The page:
Can I just take a moment to say that this thread may just be incredibly important to a large number of people....

Byron and Anecdote, thank you SO much for sharing your experiences, you are truly on the vanguard of MS therapies.

Byron does raise an excellent point about the possibility of antibiotic-resistant strains of bacteria establishing themselves, but then again, if it was indeed an infection, it was untreated before. You're net result is a gain, in that for the intervening years between treatment and resistance things are good...?
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Postby SarahLonglands » Fri Sep 10, 2004 10:35 am

David is as I write formulating a reply which will address these matters. I will put it up before the day is out, which remembering that I am living under British summer time, won't be long off!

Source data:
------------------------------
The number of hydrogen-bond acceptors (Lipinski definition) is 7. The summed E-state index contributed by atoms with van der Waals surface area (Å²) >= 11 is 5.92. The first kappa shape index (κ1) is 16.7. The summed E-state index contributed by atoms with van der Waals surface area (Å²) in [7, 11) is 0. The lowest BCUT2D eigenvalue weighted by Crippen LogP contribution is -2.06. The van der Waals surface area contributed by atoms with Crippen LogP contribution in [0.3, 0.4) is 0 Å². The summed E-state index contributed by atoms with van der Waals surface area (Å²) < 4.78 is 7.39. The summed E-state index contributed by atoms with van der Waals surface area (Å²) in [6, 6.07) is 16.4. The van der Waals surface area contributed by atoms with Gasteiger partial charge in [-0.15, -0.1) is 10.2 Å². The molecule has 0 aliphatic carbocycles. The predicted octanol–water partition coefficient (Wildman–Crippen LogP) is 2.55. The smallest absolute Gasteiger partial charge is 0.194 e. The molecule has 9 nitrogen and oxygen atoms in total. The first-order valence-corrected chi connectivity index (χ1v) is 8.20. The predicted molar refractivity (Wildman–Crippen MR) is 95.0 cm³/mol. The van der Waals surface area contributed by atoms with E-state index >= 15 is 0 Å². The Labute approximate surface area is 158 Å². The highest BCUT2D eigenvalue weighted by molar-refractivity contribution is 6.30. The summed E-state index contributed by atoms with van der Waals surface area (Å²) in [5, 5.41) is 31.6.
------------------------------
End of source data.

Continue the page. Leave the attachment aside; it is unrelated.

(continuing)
Thanks Arron and Byron.
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Postby SarahLonglands » Fri Sep 10, 2004 12:23 pm

Hello again, Byron,
This is the reply given to me by my husband, David, aka Dr. David Wheldon FRCPath! While he was working hard on this, I was working hard on repairing a damaged canvas, so now we must both go for some dinner.

A response to Byron's post.

Your points are acutely observed and well thought out. I've learnt a lot in the last year through treating a number of patients with MS. As a patient goes through RRMS, he or she tends to accrue progressive deficits; this is often unnoticed at first, but seems to equate with rising bacterial load. It's almost as though there were two parallel components to the disease, an idea which is supported by studies of sequential MRI data. I've recently seen two patients with early RRMS who have had no reactions on starting antibiotics. Both are improving, and have lost many of their accrued deficits. In the case of one patient, the deficits were so slight that the patient noticed them only when they started to go. In later RRMS and in early SP disease the reactions are often more severe; one assumes that this is because the bacterial load has grown. As the disease progresses ever deeper the immune system usually gains the upper hand and destroys the organism. It's a hard-won victory, and there may be immense collateral damage. At this stage there is little or no reaction to antibiotics, and little benefit from treatment. But a trial is worthwhile.